PDA

View Full Version : Superior Military Weapons... really? (4e)



Mojobacca
06-08-2008, 09:12 PM
I was reading in the 4e PHB and read this in the Weapons subchapter within the Equipment chapter:


Superior weapons are even more effective than military weapons but require special training to use. You can learn to use a superior weapon by taking the Weapon Proficiency feat.


I can see that, by the chart, there is a reason to learn a Bastard Sword over a Longsword or even a Katar over a shortsword. But what about Rapier? Is there any reason, outside of panache, to use one. Is this a misprint perhaps?

Valdar
06-08-2008, 11:11 PM
Is there any reason, outside of panache, to use one. Is this a misprint perhaps?



It's a Light Blade, so it's going to be awfully attractive to Rogues, who have lots of powers that require light blades.

Mojobacca
06-09-2008, 08:33 AM
You know... I'm not sure how I missed that one. Good catch there!

Webhead
06-09-2008, 11:38 AM
Indeed. Good catch. The rapier is useful again! :)

tesral
06-11-2008, 08:22 AM
In real life the rapier never was a battlefield weapon. It was the gentleman's sword, worn to court but not to battle. You fought duels with a rapier, you fought battles with a broadsword or a cut and thrust sword.

The rapier eventually shrunk to the small sword, more of an item of male jewelery than a practical weapon. By that point the gun was king of the battlefield and swords where largely items of ceremony.

Webhead
06-11-2008, 10:37 AM
In real life the rapier never was a battlefield weapon. It was the gentleman's sword, worn to court but not to battle. You fought duels with a rapier, you fought battles with a broadsword or a cut and thrust sword.

The rapier eventually shrunk to the small sword, more of an item of male jewelery than a practical weapon. By that point the gun was king of the battlefield and swords where largely items of ceremony.

True, but there's all those Errol Flynn movies that keep the idea of the rapier-wielding scoundrel romanticized in my mind. Swashbuckling seems less "swashy" without a rapier as your weapon of choice. :)

boulet
06-11-2008, 11:28 AM
In real life the rapier never was a battlefield weapon. It was the gentleman's sword, worn to court but not to battle. You fought duels with a rapier, you fought battles with a broadsword or a cut and thrust sword.

The rapier eventually shrunk to the small sword, more of an item of male jewelery than a practical weapon. By that point the gun was king of the battlefield and swords where largely items of ceremony.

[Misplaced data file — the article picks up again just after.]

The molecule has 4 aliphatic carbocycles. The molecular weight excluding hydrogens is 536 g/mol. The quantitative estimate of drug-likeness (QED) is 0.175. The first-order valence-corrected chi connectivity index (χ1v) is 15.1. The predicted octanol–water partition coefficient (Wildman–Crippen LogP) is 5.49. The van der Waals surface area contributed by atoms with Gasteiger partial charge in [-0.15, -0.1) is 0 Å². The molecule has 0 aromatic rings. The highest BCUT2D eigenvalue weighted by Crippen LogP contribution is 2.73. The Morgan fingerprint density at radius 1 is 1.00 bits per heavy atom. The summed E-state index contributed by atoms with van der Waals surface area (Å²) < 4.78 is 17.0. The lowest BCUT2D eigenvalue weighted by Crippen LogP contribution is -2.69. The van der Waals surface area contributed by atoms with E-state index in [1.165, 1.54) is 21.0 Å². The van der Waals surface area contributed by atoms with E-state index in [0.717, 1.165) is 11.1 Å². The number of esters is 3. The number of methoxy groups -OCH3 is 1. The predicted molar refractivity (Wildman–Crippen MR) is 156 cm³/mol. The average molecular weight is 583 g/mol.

Actually the story is going the other way around. With the spreading of fire arms the use of heavy armor stopped making sense, and thus handling a heavy sword which very weight made clumsy in urban settings lacked sense as well. Then appeared the rapier with its long slander form (up to 4 feet sometimes) which fitted the new paradigm of thrusting attacks not being deflected by armor anymore. Sure, on battlefields sabers were still on the heavy side of swords, but it's because cavalry has better use of cutting attacks.


True, but there's all those Errol Flynn movies that keep the idea of the rapier-wielding scoundrel romanticized in my mind. Swashbuckling seems less "swashy" without a rapier as your weapon of choice. :)
It wasn't just fancy pantsy romanticized fights. In France many kings and ministers tried to enforce a zero tolerance to duels (rarely applied though). The violence and deaths incurring during duels were perceived as a real threat to the society as a whole. Some duels tended to degenerate into mob fights for instance.

Valdar
06-11-2008, 01:26 PM
In real life the rapier never was a battlefield weapon.

It's listed among weapons for adventurers, not soldiers, so it's wholly appropriate.

The depiction of the spiked chain (aka "flail chucks") should also be a clear indicator that when it comes to historical, realistic weapons, we're not in Kansas anymore. I wouldn't be surprised if that's its sole purpose.

Webhead
06-11-2008, 01:55 PM
...The depiction of the spiked chain (aka "flail chucks") should also be a clear indicator that when it comes to historical, realistic weapons, we're not in Kansas anymore. I wouldn't be surprised if that's its sole purpose.

"The true power of the 'sword-chucks' lies not in the sword, nor in the chuck, but in the synthesis of the two." - Fighter

:D